German great Gerd Schonfelder closed out his Paralympic career on a high on Friday after winning the men’s super-G (standing) title for his third gold medal of the Games, along with one silver.
Through six Paralympic appearances, the downhill specialist has won 21 medals, including a record 15 gold medals. With his wife due to give birth to the couple’s second child any day, the 39-year-old electronic technician said he was looking forward to going home, adding he had no regrets about his final Paralympic appearance.
“I’m happy. Every race I win I’m happy. This last week has been a lot of mental pressure and it has been tough, but I have three gold medals and one silver, so I’m very happy,” he said.
A top racer since the age of 10, Schonfelder’s life changed at 19 when he lost his right arm above the elbow and some of his left hand. He says the accident changed his life somewhat “in a good way.”
“My first Paralympics were in Albertville in 1992, which was totally different and it has gotten better and better since then. When they changed the rules in 2006 in Turin they changed it to a three-class system, so that meant there was more competition in my class. That was a big motivator for me,” he said.
Insisting he is not a legend, as he has been called so many times by his fellow competitors and the media, Schonfelder said he would compete maybe one more season, perhaps at next year’s World Cup in Italy.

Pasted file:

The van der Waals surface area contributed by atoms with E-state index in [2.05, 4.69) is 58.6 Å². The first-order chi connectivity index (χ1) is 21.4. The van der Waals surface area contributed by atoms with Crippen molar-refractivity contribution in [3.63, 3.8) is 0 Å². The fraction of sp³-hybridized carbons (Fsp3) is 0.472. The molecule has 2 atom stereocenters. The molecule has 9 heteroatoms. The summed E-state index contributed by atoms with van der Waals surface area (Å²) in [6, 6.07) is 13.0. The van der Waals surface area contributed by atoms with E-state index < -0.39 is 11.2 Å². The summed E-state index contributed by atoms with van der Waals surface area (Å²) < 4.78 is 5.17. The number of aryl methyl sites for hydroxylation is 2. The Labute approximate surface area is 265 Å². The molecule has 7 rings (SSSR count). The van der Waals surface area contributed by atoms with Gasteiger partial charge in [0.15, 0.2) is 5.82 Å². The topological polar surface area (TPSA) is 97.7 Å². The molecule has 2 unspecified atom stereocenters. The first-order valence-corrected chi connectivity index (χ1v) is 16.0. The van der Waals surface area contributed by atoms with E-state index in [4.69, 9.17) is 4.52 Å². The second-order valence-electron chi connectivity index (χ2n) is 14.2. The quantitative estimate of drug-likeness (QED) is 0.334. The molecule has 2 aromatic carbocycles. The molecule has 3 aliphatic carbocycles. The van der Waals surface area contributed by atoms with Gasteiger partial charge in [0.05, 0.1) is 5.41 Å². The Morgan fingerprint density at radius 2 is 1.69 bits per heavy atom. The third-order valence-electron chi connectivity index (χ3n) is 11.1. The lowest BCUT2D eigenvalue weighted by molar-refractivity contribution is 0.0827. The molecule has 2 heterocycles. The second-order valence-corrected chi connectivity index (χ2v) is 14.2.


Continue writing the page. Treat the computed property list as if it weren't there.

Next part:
“I have so much fun with skiing and racing,” he said. “Never say never, but I plan to retire next year. I will get my coaching license and give my knowledge to youngsters.”
Meanwhile, Japan’s Akira Kano captured the Alpine skiing super-G (sitting) gold for his second medal of the Games.
The 24-year-old, who won the bronze in Thursday’s downhill, won in a time of 1 minute, 19.98 seconds, with Germany’s Martin Braxenthaler (1 minute, 20.63 seconds) taking silver and Japan’s Taiki Morii (1 minute, 20.98 seconds) the bronze.
France’s Nicolas Berejny won the super-G (visually impaired) in a time of 1 minute, 21.5 seconds, his country’s first gold of the Games.
Guided by Sophie Troc, 41-year-old Berejny finished ahead of the Slovakian pair Jakub Krako (1 minute, 21.71 seconds) and Miroslav Haraus (1 minute, 22.75 seconds).
In the women’s events, Canada’s Lauren Woolstencroft won her fourth career gold when she captured the super-G (sitting).
The 28-year-old won in 1 minute, 26.46 seconds, with Italy’s Melania Corradini (1 minute, 31.92 seconds) and Andrea Rothfuss of Germany (1 minute, 32.47 seconds) making up the podium.